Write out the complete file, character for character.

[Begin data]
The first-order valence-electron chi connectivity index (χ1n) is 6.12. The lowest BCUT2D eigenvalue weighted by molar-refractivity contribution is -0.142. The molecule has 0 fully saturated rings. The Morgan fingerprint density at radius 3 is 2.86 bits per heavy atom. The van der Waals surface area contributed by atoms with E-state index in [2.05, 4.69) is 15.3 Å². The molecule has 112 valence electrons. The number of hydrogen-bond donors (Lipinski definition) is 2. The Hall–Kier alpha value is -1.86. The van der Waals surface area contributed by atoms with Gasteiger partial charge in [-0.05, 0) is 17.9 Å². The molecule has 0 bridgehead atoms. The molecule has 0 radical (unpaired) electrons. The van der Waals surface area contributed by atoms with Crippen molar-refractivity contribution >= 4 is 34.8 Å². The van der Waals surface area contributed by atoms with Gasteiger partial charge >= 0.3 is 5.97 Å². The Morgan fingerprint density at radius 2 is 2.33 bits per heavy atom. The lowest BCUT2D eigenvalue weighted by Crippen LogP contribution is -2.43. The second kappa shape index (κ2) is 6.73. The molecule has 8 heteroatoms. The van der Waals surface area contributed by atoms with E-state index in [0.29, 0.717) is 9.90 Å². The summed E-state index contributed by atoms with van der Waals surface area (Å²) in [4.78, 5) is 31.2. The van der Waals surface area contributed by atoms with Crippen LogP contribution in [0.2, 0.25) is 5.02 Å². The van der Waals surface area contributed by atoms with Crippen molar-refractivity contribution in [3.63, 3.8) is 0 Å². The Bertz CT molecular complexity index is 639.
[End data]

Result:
The first-order valence-electron chi connectivity index (χ1n) is 6.12. The lowest BCUT2D eigenvalue weighted by molar-refractivity contribution is -0.142. The molecule has 0 fully saturated rings. The Morgan fingerprint density at radius 3 is 2.86 bits per heavy atom. The van der Waals surface area contributed by atoms with E-state index in [2.05, 4.69) is 15.3 Å². The molecule has 112 valence electrons. The number of hydrogen-bond donors (Lipinski definition) is 2. The Hall–Kier alpha value is -1.86. The van der Waals surface area contributed by atoms with Gasteiger partial charge in [-0.05, 0) is 17.9 Å². The molecule has 0 bridgehead atoms. The molecule has 0 radical (unpaired) electrons. The van der Waals surface area contributed by atoms with Crippen molar-refractivity contribution >= 4 is 34.8 Å². The van der Waals surface area contributed by atoms with Gasteiger partial charge >= 0.3 is 5.97 Å². The Morgan fingerprint density at radius 2 is 2.33 bits per heavy atom. The lowest BCUT2D eigenvalue weighted by Crippen LogP contribution is -2.43. The second kappa shape index (κ2) is 6.73. The molecule has 8 heteroatoms. The van der Waals surface area contributed by atoms with E-state index in [0.29, 0.717) is 9.90 Å². The summed E-state index contributed by atoms with van der Waals surface area (Å²) in [4.78, 5) is 31.2. The van der Waals surface area contributed by atoms with Crippen LogP contribution in [0.2, 0.25) is 5.02 Å². The van der Waals surface area contributed by atoms with Crippen molar-refractivity contribution in [3.63, 3.8) is 0 Å². The Bertz CT molecular complexity index is 639.